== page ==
Handwriting Preparation Exercises for Your Child

Preschooler practices writing alphabet at home with help from mom

Handwriting Preparation Exercises for Your Child

Even though our world is growing more digital by the day, research suggests that writing letters by hand is crucial for a young child’s brain development when it comes to letter formation and language. And in today’s academic world, schools still require written work in the form of note-taking, homework and tests. For both of these reasons, handwriting is still an extremely important fine motor skill for children to learn, especially as they are also developing their reading skills. 

Although handwriting requires control of the small movements of the hands and fingers, the entire body is involved in the process. Remember, at this young age the focus of these activities is on building fine motor skills and not on perfecting letter formation. To help build the basic foundational skills needed to write by hand, have your child participate in a few of these excellent physical activities for kids:

Posture Control/Stability

Stability is the strength and balance control that keeps one part of the body still while another part moves. Imagine being on a wobbly ladder and how hard it would be to paint when the base of the ladder is shaky. This same idea applies to the body; in order to control the small muscles in the hand, the bigger muscles in the core and shoulders need to be stable.

Have your child exercise core muscles with the following activities:

  • Have your child place his palms together and push his hands together as hard as possible. Hold for five seconds and then relax. Repeat the exercise.
  • Ask your child to pretend the wall is falling down and ask her to push it with her hands to keep it up.
  • Have your child walk while balancing a beanbag on his head.  


Sensation, sometimes called touch perception, is being aware of where your hands, arms and fingers are and noticing how they are moving. If you have difficulty controlling your fingers, it is hard to be accurate with them when writing. Try this fun exercise to help your child practice touch perception:

  • Get a cloth bag, old purse or small pillowcase and place household items, such as a cup, spoon, fork or toy, in the bag one at a time. Then, ask your child to reach in the bag, feel an object and guess what it is.
    • Make the activity more challenging by placing several items in the bag at once and asking your child to reach in and find a specific item.
    • You can also try using a set of shapes or small farm animal toys. Ask your child to select the round or square shape, or select the cow or goat.

Check out this blog post for more kids’ activities that help to develop the sense of touch.

Bilateral Coordination

Bilateral coordination is the ability to use the two sides of the body together in a coordinated way. It also helps us use both hands during an activity. One hand usually manipulates while the other hand is the helping hand. The hand that manipulates is often the dominant hand. Here are some ways to help your child’s hands work together:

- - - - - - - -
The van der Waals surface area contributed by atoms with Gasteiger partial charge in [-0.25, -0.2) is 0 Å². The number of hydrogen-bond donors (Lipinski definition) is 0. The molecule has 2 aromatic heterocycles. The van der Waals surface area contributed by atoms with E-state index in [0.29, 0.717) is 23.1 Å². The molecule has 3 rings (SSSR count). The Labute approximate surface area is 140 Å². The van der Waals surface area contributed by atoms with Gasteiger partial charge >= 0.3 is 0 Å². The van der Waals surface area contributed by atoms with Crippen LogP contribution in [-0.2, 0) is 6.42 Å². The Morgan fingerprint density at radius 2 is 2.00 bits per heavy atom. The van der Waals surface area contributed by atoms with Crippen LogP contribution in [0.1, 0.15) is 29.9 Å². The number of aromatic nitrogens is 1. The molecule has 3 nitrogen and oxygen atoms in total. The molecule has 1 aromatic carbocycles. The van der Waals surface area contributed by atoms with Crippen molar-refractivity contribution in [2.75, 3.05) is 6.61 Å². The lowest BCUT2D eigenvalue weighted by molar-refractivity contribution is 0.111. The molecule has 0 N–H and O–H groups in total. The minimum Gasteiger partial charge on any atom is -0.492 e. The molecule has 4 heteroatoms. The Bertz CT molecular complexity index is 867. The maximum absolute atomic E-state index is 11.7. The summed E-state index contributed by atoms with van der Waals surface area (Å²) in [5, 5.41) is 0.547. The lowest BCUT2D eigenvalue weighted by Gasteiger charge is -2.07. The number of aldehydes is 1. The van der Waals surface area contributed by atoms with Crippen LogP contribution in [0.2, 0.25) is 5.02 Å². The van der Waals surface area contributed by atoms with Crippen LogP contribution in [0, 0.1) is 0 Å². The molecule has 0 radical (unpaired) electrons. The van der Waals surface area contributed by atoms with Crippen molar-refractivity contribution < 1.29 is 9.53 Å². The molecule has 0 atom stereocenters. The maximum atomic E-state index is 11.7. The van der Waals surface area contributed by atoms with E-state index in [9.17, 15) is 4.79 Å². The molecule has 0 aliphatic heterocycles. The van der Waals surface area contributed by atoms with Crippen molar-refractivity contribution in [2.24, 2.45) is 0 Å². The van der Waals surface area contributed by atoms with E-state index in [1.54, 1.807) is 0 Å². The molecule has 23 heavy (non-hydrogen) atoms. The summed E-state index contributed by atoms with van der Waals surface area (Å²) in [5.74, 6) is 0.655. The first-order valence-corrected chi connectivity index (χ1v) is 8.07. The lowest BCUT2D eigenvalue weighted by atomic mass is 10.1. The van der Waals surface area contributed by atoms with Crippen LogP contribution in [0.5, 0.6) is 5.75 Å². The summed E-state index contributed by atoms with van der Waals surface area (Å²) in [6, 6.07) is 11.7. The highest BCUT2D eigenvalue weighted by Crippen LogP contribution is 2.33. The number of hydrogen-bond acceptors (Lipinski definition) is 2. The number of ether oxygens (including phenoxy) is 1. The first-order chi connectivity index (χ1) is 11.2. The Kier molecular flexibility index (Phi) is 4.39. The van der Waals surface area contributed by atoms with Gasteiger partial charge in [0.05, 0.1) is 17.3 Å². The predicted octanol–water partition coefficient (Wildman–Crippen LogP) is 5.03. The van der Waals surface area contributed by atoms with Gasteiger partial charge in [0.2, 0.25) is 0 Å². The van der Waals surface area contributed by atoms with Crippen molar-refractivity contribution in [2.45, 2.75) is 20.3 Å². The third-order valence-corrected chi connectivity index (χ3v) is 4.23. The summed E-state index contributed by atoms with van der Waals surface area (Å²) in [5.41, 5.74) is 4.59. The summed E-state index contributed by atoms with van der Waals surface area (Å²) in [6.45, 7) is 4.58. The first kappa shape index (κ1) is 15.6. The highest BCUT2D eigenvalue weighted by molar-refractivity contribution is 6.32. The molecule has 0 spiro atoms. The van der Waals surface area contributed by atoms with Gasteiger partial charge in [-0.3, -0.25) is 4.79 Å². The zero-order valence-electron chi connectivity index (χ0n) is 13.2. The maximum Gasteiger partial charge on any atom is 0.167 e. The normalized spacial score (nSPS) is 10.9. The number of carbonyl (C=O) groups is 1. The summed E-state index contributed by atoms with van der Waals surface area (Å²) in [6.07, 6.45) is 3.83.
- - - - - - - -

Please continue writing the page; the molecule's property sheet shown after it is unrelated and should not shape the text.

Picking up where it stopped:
• Have your child perform movements so that her legs or hands are doing the same action at the same time. Some examples include rolling out dough with a rolling pin, clapping hands, touching fingers together or jumping and landing on two feet.
  • Practice motions in which alternating movements take place, like pulling a rope hand over hand, pedaling a bike, or climbing a ladder.
  • Encourage activities in which one hand leads as the other offers support, such as cutting with scissors, threading beads or drawing a line with a ruler.

Handwriting Preparation Exercises for Your Child

Hand Function

The muscles of the hand need to learn to work well together to control pencils and other small objects. The following exercises will help children begin to learn what they can do with their hands and fingers:

  • Use scissors to practice cutting in a circle or on a zigzag line.
  • Practice tracing a path through a simple maze, first with a finger then with a crayon or pencil.
  • Complete connect-the-dot puzzles by making dots on a blank page and connecting them in any pattern, then eventually connecting dots in a number or letter sequence.

An added bonus to doing these exercises is that they’re all excellent indoor physical activities for kids that are perfect for the next rainy day! The groundwork for handwriting begins during the toddler stage and continues until age 5 or 6. Young children need playtime with toys and daily activities to help improve the fine motor skills they need for life. Once your child has a good foundation, handwriting will come quickly with little effort!

Interested in learning more about how you can help your child develop good handwriting skills? Read this blog post about three handwriting myths and what it truly means to become a writer.

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